30 Apr Matthew Swarts: Beth
MS: It was about moving through urban space in Copenhagen and Oslo, by foot mainly, after a long and complicated summer. Really, it was about exploring the edges of what photography meant to me. I made pictures in the strangest ways during that trip: hardly looking in the camera, gesturing with my wrist as I pressed the shutter, in all sorts of rain and night conditions. Part of my family is Norwegian, and I’ve always been curious about assimilating into Scandinavian society. That three week photographic adventure was about losing myself in the streets looking deeply at the geometry and visual structures of my relatives and ancestors. It was also about realizing that Nordic design was like food for me.
(Copenhagen To Oslo can be seen here)
MS: The relationship you have to what you photograph always governs something about the process. I’d like to feel that the work I made after separating from Beth was about honoring something that did exist between us, giving a new shape and a visual form to loss.
MS: In Photoshop, I weave together disparate downloaded web artifacts into screens that cover my digital images. Then I use selection masks from adjustment layers to delineate shapes in my portraits with patterned information I’ve created in photoshop. I’m essentially replacing photographic information with high resolution scans of graph and architectural papers, optical illusions, children’s drawings, etcetera. I ‘subtract’ out photographic elements of my digital photographs and ‘add in’ other digital information. Then I adjust the push and pull of the background and foreground images with the computer and make very high resolution prints from the resulting files.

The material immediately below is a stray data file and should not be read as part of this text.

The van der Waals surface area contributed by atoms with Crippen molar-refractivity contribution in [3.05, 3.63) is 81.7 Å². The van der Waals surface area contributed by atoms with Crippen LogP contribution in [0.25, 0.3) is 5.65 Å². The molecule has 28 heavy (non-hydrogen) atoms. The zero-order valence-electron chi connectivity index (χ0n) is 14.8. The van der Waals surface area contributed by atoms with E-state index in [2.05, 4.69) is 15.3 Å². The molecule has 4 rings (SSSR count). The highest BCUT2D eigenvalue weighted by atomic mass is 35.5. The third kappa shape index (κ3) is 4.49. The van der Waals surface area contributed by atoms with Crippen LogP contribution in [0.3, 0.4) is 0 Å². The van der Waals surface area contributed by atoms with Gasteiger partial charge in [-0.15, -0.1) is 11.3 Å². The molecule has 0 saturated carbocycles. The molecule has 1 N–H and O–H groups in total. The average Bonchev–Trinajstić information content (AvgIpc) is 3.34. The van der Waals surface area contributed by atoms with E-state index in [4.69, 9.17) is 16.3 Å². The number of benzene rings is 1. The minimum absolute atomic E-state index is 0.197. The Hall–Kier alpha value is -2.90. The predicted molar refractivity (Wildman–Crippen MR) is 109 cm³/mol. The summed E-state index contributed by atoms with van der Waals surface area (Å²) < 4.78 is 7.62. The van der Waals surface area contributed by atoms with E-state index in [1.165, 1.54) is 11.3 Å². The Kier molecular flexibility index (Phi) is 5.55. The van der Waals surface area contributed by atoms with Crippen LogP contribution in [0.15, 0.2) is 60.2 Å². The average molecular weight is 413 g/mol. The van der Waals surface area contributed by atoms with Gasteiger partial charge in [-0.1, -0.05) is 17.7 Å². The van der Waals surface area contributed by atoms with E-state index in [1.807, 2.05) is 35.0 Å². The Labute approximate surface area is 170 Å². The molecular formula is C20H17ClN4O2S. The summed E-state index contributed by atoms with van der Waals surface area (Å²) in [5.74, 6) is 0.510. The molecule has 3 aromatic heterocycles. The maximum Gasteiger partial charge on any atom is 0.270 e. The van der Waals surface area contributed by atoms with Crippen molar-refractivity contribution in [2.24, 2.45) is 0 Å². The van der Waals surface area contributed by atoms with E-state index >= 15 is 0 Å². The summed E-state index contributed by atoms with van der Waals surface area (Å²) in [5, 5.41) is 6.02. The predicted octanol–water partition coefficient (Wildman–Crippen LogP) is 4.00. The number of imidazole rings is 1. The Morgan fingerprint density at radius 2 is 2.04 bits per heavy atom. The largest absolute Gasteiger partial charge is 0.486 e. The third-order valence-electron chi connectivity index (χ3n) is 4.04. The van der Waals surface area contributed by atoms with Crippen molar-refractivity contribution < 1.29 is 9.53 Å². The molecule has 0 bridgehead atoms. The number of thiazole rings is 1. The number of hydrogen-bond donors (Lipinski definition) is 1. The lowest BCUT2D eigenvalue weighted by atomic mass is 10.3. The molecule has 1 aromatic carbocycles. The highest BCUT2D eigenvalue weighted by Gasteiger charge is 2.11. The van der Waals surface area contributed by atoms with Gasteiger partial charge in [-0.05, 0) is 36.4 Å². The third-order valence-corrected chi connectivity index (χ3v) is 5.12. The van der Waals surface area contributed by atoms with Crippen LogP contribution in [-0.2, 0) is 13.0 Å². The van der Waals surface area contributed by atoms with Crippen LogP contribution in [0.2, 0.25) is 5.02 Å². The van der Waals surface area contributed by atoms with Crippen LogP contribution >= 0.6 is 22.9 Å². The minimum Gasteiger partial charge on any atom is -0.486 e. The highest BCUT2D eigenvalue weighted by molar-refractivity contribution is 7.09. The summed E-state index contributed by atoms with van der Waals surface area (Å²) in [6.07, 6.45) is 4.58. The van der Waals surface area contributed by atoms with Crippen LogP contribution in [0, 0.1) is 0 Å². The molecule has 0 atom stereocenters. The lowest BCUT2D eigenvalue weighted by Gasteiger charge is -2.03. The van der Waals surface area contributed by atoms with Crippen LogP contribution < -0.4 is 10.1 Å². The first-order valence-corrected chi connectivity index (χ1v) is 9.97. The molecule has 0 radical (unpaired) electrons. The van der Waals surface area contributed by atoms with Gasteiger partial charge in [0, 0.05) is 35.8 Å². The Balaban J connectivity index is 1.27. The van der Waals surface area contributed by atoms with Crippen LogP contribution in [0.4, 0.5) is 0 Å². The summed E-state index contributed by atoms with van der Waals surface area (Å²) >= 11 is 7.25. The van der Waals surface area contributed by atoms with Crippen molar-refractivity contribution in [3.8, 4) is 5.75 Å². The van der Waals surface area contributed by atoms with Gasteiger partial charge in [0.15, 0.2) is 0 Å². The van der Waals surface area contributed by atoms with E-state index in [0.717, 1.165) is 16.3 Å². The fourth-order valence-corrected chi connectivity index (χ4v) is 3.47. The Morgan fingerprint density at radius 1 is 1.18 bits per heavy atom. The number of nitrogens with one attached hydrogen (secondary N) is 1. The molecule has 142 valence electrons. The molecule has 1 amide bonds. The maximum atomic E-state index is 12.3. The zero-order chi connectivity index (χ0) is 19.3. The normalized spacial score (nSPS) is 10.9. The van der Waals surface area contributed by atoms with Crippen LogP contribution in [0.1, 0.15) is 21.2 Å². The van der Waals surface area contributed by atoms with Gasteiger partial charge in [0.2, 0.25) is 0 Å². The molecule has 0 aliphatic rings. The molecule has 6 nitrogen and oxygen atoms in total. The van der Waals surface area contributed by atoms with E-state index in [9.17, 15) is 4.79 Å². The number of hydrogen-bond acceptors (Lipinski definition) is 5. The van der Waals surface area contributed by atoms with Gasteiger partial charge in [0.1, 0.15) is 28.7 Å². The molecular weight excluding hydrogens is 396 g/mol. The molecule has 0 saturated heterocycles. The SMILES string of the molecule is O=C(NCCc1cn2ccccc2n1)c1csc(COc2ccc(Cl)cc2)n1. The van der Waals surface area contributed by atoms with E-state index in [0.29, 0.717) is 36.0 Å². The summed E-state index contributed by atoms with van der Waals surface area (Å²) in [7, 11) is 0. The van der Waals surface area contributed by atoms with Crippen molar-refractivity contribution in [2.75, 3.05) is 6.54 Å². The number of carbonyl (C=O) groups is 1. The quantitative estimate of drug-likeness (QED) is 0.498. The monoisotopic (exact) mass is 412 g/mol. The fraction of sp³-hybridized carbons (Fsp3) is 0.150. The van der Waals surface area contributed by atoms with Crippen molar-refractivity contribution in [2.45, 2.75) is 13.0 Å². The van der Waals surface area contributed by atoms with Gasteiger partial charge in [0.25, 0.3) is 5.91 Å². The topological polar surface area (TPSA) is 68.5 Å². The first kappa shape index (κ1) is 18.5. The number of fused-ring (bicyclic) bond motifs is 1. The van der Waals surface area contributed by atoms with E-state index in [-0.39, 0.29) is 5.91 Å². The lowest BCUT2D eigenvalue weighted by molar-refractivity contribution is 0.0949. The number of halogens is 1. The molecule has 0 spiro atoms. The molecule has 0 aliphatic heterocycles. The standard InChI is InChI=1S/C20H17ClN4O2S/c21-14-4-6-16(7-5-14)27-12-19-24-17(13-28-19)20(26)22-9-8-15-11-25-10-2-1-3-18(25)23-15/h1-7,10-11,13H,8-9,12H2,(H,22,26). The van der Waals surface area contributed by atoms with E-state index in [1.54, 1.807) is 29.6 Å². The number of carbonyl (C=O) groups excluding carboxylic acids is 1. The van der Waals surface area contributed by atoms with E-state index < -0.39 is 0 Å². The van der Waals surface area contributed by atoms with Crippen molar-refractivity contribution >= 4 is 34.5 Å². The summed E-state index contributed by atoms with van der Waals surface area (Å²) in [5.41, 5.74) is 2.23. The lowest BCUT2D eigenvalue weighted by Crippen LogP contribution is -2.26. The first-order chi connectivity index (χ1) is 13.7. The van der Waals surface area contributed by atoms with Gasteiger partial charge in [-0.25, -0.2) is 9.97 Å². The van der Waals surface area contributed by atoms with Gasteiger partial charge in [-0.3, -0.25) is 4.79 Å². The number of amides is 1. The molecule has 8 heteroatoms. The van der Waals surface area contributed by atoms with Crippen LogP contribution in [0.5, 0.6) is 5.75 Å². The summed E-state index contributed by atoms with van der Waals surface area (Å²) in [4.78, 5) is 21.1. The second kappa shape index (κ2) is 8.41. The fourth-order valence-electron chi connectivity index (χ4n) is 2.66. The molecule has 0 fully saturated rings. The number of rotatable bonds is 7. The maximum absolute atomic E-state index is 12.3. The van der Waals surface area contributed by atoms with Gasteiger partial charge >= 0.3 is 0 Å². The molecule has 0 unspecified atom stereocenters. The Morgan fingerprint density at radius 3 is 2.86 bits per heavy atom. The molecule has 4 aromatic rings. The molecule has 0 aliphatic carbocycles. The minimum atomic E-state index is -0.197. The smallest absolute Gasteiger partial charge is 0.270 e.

MS: It’s simply what I do when I sit in front of a database of images and a computer: rearrange things, collage, cut and paste, blend, distort, and blur. I play with images to settle some kind of nervous curiosity about where the playing could lead me. It’s really about a process. I let the activities of my imagination take over and lead me into new directions all the time.
MS: My relationship with Beth ended in 2013. I made the work you are referring to in 2014, while processing the idea and emotion of loss. The project was a way to make visible something about what my internal psychological and perceptual states were working through. I guess instead of writing tired lost love songs, I reworked photographs, but the impulse is much the same.
MS: Takk for alt.
To view the full Beth project and to find out more about Matthew Swarts work, please visit his website here.